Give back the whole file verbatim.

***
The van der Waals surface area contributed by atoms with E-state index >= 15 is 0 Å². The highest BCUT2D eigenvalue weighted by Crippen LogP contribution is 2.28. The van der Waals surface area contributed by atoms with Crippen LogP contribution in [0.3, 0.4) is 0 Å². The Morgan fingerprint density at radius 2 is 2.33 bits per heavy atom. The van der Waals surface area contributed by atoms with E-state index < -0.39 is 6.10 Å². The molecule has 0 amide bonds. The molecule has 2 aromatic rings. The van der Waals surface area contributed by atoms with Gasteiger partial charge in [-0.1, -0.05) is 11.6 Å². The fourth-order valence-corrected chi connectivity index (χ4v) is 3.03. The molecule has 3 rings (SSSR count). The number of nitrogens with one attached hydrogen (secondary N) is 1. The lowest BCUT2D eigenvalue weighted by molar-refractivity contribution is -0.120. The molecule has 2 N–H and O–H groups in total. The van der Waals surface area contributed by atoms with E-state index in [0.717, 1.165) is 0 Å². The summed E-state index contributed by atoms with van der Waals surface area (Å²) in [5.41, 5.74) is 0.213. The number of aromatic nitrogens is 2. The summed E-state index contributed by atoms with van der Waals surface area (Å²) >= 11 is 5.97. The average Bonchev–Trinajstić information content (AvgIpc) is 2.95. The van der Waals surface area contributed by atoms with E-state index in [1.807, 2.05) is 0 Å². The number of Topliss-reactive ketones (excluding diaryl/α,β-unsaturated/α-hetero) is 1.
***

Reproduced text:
The van der Waals surface area contributed by atoms with E-state index >= 15 is 0 Å². The highest BCUT2D eigenvalue weighted by Crippen LogP contribution is 2.28. The van der Waals surface area contributed by atoms with Crippen LogP contribution in [0.3, 0.4) is 0 Å². The Morgan fingerprint density at radius 2 is 2.33 bits per heavy atom. The van der Waals surface area contributed by atoms with E-state index < -0.39 is 6.10 Å². The molecule has 0 amide bonds. The molecule has 2 aromatic rings. The van der Waals surface area contributed by atoms with Gasteiger partial charge in [-0.1, -0.05) is 11.6 Å². The fourth-order valence-corrected chi connectivity index (χ4v) is 3.03. The molecule has 3 rings (SSSR count). The number of nitrogens with one attached hydrogen (secondary N) is 1. The lowest BCUT2D eigenvalue weighted by molar-refractivity contribution is -0.120. The molecule has 2 N–H and O–H groups in total. The van der Waals surface area contributed by atoms with E-state index in [0.717, 1.165) is 0 Å². The summed E-state index contributed by atoms with van der Waals surface area (Å²) in [5.41, 5.74) is 0.213. The number of aromatic nitrogens is 2. The summed E-state index contributed by atoms with van der Waals surface area (Å²) >= 11 is 5.97. The average Bonchev–Trinajstić information content (AvgIpc) is 2.95. The van der Waals surface area contributed by atoms with E-state index in [1.807, 2.05) is 0 Å². The number of Topliss-reactive ketones (excluding diaryl/α,β-unsaturated/α-hetero) is 1.